Water, Water, Everywhere

  • Lakes & Rivers Remain Polluted Despite Improvements.”
  • “Mexican Smog Statistics Grim For Children.”
  • “Environmental Protection Agency Cancels Pollution Tests Due to Budget Cuts.”
  •  “Dioxin Levels On The Rise.”
  •  “Acid Rain Corrosion Spreads.”
  • “Asian elephants Could Die Out.”
  • "Antarctic Ozone Hole Worse Than Ever.”
  • Newspaper headlines like these bombard us almost on a daily basis.  And we are left with one inescapable conclusion - as a global community, we are facing a crisis level in terms of environmental problems.  The task of addressing these issues (much less solving them) seems overwhelming - where do we start, what issue deserves primary consideration, who should be involved?  We may even throw up our hands in frustration, unable to grasp the complexities of the situation.

    From an IB perspective, we may have already investigated many of these environmental issues within the context of ITGS, Biology, Chemistry, or even on an individual level as a volunteer through CAS.  But such efforts have left students with a limited insight into the complexities of the environment.  This problem became much clearer for me when I came across an article on the increased pollution levels of the Ganges River.  Providing for the needs of over 500 million individuals and contributing to the deaths of almost 2 million children, the Ganges River is the focus of considerable debate over the viable solutions to its ecological problems.  Here we have an example of an environmental problem that transcends scientific inquiry.  The Ganges River encompasses historical, cultural, social and especially  religious ramifications.  In fact, devout Hindus prefer to say that the Ganges is “suffering” rather than “polluted”.

    This is not a simple environmental issue.  Any approach to a solution must acknowledge and address all of these aspects.  In that regard, the thought occurred - why not examine one environmental issue (water pollution) through the prism of the Theory of knowledge class.

    For a number of years, I have been using a thematic approach with TOK.  Students have focused on a single object, such as a pencil, and used it as the binding element for the various subject areas of TOK.  Imagine the possibilities of investigating a global concern through the resources of TOK, a multi-faceted, all-encompassing approach!  If water pollution were examined from a TOK perspective, we would be able to explore not only the scientific causes but also the historical, ethical, political and aesthetic aspects as well.  And we would end up with a more complete picture of the problem, as well as an appreciation of how no subject area exists in total isolation from others.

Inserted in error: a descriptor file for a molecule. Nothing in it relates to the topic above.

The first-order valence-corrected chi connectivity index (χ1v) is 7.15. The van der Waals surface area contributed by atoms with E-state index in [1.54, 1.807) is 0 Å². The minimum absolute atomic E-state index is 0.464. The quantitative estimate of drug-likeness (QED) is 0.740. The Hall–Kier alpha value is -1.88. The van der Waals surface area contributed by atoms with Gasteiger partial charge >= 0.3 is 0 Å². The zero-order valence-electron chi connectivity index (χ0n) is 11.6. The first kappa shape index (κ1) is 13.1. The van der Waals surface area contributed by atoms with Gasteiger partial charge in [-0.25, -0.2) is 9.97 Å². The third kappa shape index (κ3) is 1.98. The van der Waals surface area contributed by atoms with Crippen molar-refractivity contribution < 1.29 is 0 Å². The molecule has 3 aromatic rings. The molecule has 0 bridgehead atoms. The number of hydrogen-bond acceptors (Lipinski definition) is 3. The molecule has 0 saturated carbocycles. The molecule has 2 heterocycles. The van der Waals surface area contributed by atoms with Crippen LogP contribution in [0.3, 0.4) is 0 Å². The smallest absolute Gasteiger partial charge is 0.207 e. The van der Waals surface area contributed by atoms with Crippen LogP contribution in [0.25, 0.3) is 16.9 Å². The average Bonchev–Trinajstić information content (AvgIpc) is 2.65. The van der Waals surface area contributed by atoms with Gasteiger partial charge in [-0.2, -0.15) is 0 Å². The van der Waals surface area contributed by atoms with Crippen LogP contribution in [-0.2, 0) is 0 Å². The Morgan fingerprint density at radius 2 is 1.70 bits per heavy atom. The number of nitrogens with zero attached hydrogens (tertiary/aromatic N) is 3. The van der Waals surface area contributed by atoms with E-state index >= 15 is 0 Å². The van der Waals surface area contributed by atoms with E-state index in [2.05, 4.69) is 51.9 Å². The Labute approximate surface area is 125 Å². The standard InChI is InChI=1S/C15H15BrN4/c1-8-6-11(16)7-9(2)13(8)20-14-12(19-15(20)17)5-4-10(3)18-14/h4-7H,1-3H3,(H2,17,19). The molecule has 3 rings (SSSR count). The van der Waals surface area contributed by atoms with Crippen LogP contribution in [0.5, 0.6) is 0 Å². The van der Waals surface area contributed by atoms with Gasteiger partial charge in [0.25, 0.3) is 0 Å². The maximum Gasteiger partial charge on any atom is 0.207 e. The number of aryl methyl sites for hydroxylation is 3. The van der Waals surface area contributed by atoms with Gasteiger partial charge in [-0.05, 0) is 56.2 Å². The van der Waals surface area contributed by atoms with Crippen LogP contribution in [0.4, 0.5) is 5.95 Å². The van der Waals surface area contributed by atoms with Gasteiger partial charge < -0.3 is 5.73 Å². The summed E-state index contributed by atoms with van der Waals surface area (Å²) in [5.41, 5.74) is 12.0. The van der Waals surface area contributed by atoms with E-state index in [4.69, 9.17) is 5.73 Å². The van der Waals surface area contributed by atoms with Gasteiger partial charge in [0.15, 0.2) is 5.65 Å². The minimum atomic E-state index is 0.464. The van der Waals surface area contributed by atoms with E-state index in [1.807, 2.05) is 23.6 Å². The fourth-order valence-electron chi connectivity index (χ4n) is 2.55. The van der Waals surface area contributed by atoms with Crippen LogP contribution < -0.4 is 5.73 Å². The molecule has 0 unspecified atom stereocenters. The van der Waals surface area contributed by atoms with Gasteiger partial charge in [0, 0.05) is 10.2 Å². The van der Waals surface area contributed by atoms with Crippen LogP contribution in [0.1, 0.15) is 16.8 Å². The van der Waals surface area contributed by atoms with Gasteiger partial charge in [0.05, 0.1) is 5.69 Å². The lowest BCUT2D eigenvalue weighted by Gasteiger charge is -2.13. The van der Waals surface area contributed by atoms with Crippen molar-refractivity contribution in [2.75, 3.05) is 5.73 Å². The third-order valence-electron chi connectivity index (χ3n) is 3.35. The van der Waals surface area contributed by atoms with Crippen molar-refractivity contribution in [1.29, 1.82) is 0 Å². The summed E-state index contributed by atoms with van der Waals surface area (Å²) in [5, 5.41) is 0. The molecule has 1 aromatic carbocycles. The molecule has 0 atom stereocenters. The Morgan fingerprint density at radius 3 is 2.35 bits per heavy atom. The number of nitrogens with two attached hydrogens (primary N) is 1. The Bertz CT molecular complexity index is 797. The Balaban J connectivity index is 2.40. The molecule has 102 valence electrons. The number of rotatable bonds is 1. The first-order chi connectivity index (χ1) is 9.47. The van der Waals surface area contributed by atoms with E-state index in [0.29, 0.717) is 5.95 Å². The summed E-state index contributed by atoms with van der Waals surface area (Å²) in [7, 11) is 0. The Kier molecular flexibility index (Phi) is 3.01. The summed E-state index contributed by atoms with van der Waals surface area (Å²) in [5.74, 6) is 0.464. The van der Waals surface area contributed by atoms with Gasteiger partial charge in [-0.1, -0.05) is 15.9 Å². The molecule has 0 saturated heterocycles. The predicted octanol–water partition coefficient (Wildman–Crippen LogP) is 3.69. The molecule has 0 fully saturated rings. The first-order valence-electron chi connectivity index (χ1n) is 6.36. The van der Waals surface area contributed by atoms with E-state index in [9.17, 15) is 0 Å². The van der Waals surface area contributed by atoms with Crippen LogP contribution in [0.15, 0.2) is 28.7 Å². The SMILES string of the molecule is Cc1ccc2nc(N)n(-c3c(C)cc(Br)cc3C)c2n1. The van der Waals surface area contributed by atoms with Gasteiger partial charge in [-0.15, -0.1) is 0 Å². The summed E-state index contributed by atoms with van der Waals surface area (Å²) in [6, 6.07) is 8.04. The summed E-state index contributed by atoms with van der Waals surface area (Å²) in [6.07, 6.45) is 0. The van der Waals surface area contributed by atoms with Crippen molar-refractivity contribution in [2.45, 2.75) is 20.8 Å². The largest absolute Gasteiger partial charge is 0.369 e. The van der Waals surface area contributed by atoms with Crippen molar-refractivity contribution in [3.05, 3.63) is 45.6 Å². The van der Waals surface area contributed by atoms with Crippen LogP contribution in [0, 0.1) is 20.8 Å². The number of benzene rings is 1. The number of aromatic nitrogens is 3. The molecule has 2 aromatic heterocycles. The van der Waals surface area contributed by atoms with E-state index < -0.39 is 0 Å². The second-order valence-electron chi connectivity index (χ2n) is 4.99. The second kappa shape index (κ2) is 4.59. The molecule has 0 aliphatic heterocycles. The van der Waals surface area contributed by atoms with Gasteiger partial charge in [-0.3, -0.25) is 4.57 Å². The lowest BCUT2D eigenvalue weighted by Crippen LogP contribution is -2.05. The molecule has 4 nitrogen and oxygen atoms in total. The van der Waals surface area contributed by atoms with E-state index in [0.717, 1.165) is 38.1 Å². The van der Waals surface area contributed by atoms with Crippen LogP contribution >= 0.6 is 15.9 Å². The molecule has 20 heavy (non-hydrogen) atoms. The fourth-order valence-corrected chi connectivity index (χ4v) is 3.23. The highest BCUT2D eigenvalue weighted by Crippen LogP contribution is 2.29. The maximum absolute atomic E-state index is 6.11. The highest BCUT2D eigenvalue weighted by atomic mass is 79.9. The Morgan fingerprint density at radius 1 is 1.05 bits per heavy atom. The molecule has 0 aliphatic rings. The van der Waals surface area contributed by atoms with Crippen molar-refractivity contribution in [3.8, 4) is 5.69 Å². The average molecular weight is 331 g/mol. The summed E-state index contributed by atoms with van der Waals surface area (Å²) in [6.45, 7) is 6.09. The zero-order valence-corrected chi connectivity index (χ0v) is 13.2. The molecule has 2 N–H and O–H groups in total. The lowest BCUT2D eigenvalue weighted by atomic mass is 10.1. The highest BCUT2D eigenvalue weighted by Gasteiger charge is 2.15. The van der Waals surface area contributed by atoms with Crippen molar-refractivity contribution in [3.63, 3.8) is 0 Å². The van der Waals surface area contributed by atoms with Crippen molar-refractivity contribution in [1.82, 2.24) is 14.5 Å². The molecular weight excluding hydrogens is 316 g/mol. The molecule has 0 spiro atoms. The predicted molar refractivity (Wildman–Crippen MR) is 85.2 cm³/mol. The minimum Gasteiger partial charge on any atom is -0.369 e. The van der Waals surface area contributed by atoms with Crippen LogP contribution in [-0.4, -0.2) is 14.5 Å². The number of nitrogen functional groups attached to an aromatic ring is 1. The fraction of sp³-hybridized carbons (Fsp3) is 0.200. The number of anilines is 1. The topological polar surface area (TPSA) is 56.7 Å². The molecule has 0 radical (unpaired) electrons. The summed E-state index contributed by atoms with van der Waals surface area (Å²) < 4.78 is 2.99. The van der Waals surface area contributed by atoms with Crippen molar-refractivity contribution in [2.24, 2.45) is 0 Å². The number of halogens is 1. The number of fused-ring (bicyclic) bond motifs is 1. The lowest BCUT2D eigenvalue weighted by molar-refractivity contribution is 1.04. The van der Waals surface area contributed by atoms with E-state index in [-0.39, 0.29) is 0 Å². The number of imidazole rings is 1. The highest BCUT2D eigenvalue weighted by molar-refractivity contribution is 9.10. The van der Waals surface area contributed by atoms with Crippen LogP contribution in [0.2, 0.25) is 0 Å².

Now take it one step further.  What if a number of TOK classes around the world coordinated their efforts on the same issue?  What if each class examined a body of water in their locality, tested water purity, researched the history, politics, and social issues involved in cleaning it up, and shared those results with each other?  Wouldn't we have achieved exactly what I believe Theory of Knowledge is designed for -  the development of critical and creative capabilities and the ability to examine methods of thinking across the content areas?

    Wouldn't we then have become a truly “international” baccalaureate program, interacting with other classes around the world, gaining insight into how other cultures live and relate, and increasing our knowledge and appreciation of the variety of human experience?  So much is made of the special quality of TOK, that it stretches the imagination and pushes the limits of educational inquiry, a course unlike anything offered in the IB curriculum.  Here is an opportunity to really put it to the test.  If the purpose of  TOK is to teach thinking across the curriculum and to integrate knowledge among the various disciplines,  then perhaps the time has come to demonstrate it on a very practical level.

    And that is exactly what is being planned.  A number of TOK teachers have already expressed interest in just such a project beginning in January 1999.  TOK classes in Mexico, California, New York, Chicago and Thailand are already in the formative stages of preparation and we hope many  more will join in.  Obviously the goal here is not to find a solution, as grand as that might be. Rather it is the mere fact of IB students from around the world collaborating on a common topic, sharing their individual and cultural perspectives.  I have heard it said that TOK is unlike any course offered in the high school curriculum, that it is on the cutting edge of educational philosophy.  This is a chance to sharpen that “cutting edge”, to “whet” our students appetite for knowledge and to demonstrate all that is unique about IB and Theory of Knowledge.  We invite you along for the ride.  Imagine the “ripple effect” we could create.

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    Bill Frere
    Theory of Knowledge Teacher
    Trinity High School
    River Forest, Illinois USA

    Article originally published in December 1998 edition of "IB World"